Vodafone 'not a brand on radar of young' says head of youth sub-brand Voxi

Vodafone's decision to create a standalone sub-brand for its youth-focused Voxi was based on the insight that the mother brand was "not necessarily on the radar" of the young, admits Voxi's boss.

Voxi: Vodafone's standalone youth brand
Voxi: Vodafone's standalone youth brand

Voxi, the UK’s "first dedicated youth mobile offering" — a proposition and accompanying marketing campaign both aimed at and "co-created" by young people (and Ogilvy & Mather)  — goes officially live today. Dan Lambrou, head of Voxi, spoke to Campaign about the brand's gestation and its unique position in the UK mobile market.

"In all honestly, we felt like Vodafone was a brand that is not necessarily on the radar of all young people," Lambrou, below, says.

Dan Lambrou"We have a sizeable customer but do under-index in market share. We felt launching a new, dedicated proposition was the right strategy."

Voxi's genesis harks back to when Vodafone shifted its marketing to a segmentation approach at the beginning of this year, he adds, explaining that the mobile operator began to use "customer insights to identify segments with unmet needs".

Vodafone's new brand proposition Voxi is derived from the latin vox. By using young people to help craft a mobile network for the 25-and-under, Vodafone hopes it has created a "voice" for youth. It also clearly hopes to shift sales of its latest sim-only mobile service.

"It’s been a busy few months building up to this, we’ve made good progress from where we started, which was with a blank sheet of paper," Lambrou says.

While Voxi marks the creation of Vodafone's first-ever UK standalone sub-brand, the company is not charting new waters. In Portugal, it created youth brand Yorn, and hopes to replicate its success in the UK. 

"We’d identified that youth was globally strategically important for two reasons. One, they are the future of the business and we need to engage with that segment now to continue that relationship into the future," Lambrou explains.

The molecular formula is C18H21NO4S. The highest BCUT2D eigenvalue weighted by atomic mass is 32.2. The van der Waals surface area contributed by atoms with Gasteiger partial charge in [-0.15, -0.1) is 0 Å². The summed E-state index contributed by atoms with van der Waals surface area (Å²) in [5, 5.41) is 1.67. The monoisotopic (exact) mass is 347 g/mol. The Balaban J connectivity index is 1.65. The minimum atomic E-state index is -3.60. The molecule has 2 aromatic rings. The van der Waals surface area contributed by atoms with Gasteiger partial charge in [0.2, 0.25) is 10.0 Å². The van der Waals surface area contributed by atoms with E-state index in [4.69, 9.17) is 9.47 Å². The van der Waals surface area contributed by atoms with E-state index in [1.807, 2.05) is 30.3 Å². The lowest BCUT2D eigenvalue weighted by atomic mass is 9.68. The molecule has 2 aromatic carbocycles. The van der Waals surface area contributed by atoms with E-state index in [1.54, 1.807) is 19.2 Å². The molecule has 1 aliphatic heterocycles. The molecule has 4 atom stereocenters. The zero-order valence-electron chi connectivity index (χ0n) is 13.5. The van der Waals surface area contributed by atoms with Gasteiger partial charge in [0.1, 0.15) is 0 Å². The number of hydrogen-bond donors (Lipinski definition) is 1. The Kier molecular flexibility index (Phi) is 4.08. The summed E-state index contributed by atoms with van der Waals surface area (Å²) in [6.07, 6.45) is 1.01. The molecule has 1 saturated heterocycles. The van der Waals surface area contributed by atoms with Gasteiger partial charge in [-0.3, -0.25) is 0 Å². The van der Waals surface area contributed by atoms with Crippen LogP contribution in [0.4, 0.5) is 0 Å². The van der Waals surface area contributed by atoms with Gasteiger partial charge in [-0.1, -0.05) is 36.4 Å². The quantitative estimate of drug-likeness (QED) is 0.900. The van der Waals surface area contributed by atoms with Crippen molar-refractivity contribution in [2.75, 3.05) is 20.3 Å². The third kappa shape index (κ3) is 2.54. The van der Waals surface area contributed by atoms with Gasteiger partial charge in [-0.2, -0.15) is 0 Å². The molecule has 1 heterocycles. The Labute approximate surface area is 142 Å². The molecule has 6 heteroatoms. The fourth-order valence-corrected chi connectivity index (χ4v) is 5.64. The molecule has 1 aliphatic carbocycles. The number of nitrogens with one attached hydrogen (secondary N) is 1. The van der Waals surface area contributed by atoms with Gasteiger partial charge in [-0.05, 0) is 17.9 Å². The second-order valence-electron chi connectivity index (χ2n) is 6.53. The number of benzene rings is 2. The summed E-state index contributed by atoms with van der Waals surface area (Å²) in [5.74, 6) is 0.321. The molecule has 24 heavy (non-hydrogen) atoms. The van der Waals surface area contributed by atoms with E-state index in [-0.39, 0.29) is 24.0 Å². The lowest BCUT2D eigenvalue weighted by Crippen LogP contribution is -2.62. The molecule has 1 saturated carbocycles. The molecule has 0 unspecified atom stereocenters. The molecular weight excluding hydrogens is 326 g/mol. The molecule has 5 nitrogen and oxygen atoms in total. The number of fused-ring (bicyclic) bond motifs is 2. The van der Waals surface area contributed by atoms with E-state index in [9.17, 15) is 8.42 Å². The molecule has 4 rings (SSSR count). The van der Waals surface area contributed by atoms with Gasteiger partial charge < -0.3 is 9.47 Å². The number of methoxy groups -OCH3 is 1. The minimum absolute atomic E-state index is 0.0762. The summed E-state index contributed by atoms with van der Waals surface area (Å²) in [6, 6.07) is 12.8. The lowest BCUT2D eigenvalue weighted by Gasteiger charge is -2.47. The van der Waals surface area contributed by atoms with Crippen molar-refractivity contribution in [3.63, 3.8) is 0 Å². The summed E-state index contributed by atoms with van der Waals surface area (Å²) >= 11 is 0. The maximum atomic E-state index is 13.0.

"Two, they are the most engaged and dependent on our mobile services, with the highest smartphone penetration of any group — 94% of 16- to 25-year-olds own a smartphone. That translates to how they use their phone. It is intrinsic to their daily lives and central to how they communicate."

For Voxi, Vodafone has aligned the brand and product with 16- to 25-year-olds' sense of identity, which Lambrou says is tied to their use of social networks like Snapchat, Instagram and Facebook.

But Lambrou admits there are nuances that need addressing – while Voxi is launching specifically with data charge-free apps, more will be added over the months to better reflect the diversity of Voxi's audience.

"There are different social identities," Lambrou says. "The way that they look at different platforms reflects their different personas. Instagram as a platform is very crafted — there’s a stat that a third of users delete Instagram if they’re not getting enough ‘likes’. Snapchat users can be truer to themselves – it doesn’t have ‘likes’, so there’s less pressure."

He agrees that LinkedIn denotes another persona type, "building a professional identity", and adds that Voxi has "plans to build out and add other social apps to our proposition".

"Part of the journey has been to set up a small, dedicated youth segment team," Lambrou says. "We act slightly differently from Vodafone, a bit like a start-up.

Lambrou’s team is 25-strong, spanning marketing and operations, while Vodafone’s broader operational infrastructure and network is utilised, as is a team of 25 Voxi-dedicated care team members who sit within customer services.

Aptly, Voxi’s marketing push is aimed at prospective customers via the channels they favour. "We know this demographic is watching less live TV and is streaming more," Lambrou says. "And when they are watching they tend to be dual screening."

For its marketing push, Voxi has partnered with four "inspirational" youths who will share their "stories, work and learning" via a series of masterclasses and workshops, including with world heavyweight boxing champion Anthony Joshua and Wah Nails' founder Sharmadean Reid.

Earlier this week, the build-up to launch saw Voxi host a secret gig at London’s Old Truman Brewery ahead of the launch proper.

There are parallels between Voxi's business model and the demographic it is targeting. Lambrou admits that for the young, two years is too long to be tied into a contract. Thus with Voxi, if their plans change, for instance "if their data needs grow or they decide to travel, we can change the plan". Indeed, the mutability of youth is mirrored by Voxi's own structure.

"We're set up in a different location and operate in an agile way. We’re completely collaborative and don’t work in silos. I’m accountable and empowered so we’re able to operate with speed. We’re able to take small, calculated risks and our ethos is to ‘make it happen’."

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